Mephistopheles – formerly dapper man – pulled a small plastic bag out of his smart leather jacket and held it out to his new friend.

“Well, em,” said the first man, pocketing the bag, “actually, I meant Coke. Like in the can? I’m dying of thirst.”

“Don’t go dying on me just yet. We have to seal our bargain first.”

“No bargains.”

Mephistopheles snapped his fingers, then bought a can of Coke from a vendor who instantly walked by them on the path.

“Wouldn’t you like the power to summon everything you want to yourself at any moment? For the rest of your life?”

“Are you a dealer?” asked the first man.

“Of a kind. I deal in the strongest drug of all.”

“Meths? Plutonium?”

“Those are human drugs.”

“Oh, and yours are from Mars, are they?”

“I told you, I’m Mephistopheles. My drug is the human soul. You’re not using yours, and I could certainly make use of it, so how about it? Do we have a deal?”

The first man stared at him, and took a sip of his Coke. “So, you could get me clothes like yours?”

“Better,” grinned Mephistopheles. “Take a look at yourself.”

The first man looked, and widened his eyes. He was now wearing the finest leather, the smartest jeans, the coolest trainers money could buy. Except he hadn’t bought them.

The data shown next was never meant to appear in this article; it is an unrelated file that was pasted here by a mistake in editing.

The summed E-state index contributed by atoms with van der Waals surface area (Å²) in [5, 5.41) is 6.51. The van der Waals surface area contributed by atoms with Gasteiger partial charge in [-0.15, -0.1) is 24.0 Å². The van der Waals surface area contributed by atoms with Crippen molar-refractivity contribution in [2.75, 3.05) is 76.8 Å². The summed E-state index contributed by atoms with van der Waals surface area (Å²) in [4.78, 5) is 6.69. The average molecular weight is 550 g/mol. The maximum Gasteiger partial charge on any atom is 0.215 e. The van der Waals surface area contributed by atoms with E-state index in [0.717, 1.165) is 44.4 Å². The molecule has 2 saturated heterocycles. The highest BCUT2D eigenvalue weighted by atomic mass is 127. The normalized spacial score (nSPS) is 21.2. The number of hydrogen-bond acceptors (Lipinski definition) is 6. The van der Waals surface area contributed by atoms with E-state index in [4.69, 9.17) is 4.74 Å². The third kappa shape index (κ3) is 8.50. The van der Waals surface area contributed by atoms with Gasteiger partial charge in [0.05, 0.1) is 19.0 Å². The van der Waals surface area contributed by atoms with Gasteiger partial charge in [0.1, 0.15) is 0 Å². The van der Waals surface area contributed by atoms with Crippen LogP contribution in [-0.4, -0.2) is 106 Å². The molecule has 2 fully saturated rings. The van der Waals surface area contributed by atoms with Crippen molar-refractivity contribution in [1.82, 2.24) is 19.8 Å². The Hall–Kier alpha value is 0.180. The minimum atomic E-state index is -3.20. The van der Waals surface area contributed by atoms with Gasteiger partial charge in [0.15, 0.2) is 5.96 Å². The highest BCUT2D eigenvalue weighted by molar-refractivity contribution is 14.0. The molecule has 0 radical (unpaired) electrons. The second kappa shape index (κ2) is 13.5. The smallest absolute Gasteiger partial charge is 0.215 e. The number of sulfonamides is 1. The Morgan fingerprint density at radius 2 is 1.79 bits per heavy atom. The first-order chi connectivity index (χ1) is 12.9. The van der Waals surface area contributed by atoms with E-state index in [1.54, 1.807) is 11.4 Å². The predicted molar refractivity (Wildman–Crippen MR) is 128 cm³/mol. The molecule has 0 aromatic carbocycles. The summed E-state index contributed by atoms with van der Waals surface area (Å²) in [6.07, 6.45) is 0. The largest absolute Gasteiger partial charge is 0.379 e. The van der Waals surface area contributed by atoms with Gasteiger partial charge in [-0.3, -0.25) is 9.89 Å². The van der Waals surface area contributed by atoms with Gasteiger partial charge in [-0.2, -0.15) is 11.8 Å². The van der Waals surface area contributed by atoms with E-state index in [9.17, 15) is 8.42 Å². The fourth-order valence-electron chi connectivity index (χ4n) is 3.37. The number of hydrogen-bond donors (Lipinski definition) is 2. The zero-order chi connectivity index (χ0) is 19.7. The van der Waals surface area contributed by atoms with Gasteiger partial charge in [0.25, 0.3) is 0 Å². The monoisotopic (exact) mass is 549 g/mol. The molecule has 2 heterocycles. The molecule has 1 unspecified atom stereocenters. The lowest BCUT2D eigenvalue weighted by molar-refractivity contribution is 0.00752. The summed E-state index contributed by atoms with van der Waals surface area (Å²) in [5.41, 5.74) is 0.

‘That’s like Mary Poppins’s fuckin’ carpet bag’

“Shite!” He took another swig of Coke. “How about a whiskey?”

Mephistopheles pulled a bottle of aged single malt out of his jacket.

“That jacket is like Mary Poppins’s fuckin’ carpet bag.”

“Good old Mary,” said Mephistopheles. “We dated for a while. Then I dumped her for Margaret Thatcher.”

“Sweet,” said the first man.

“So, do we have a deal, Johann?” said Mephistopheles.


“Do we have a deal, Johann?”

“Sorry, my name’s not Owen,” said the first man.

“Yes it is. Johann Faust.”

“No, I’m Nigel. Nigel McPartland. Or Nidge. And Feckface. But at least that’s better than, what was it? Owen Faust? Loser name.”

“But what are you doing here? I’m supposed to encounter Johann Faust on this bench. I’ve been waiting for… well, for ages,” spluttered Mephistopheles, who no longer looked so dapper.

Nidge reached into his new jacket. “Right, it’s still here. This the lad you’re looking for?” He pulled a credit card out of the wallet he retrieved and showed it to Mephistopheles.

“Yes, that’s him. What are you doing with his wallet?”

“I flattened the fucker and stole his car. I was just feeling bad about it when you turned up. I thought you were the fuzz. Nice to see you’re not, though.”

Mephistopheles stroked his chin thoughtfully, and a dapper pointy beard appeared on it beneath his fingers. “Hmmmm.”

“So, deal still on?” asked Nidge. He spat into the palm of his right hand and held it out.

Mephistopheles looked at him. Then he grinned, spat in his hand and grasped Nidge’s. “I think this will turn out just fine,” he said.


 A version of this story originally appeared in the German magazine Spotlight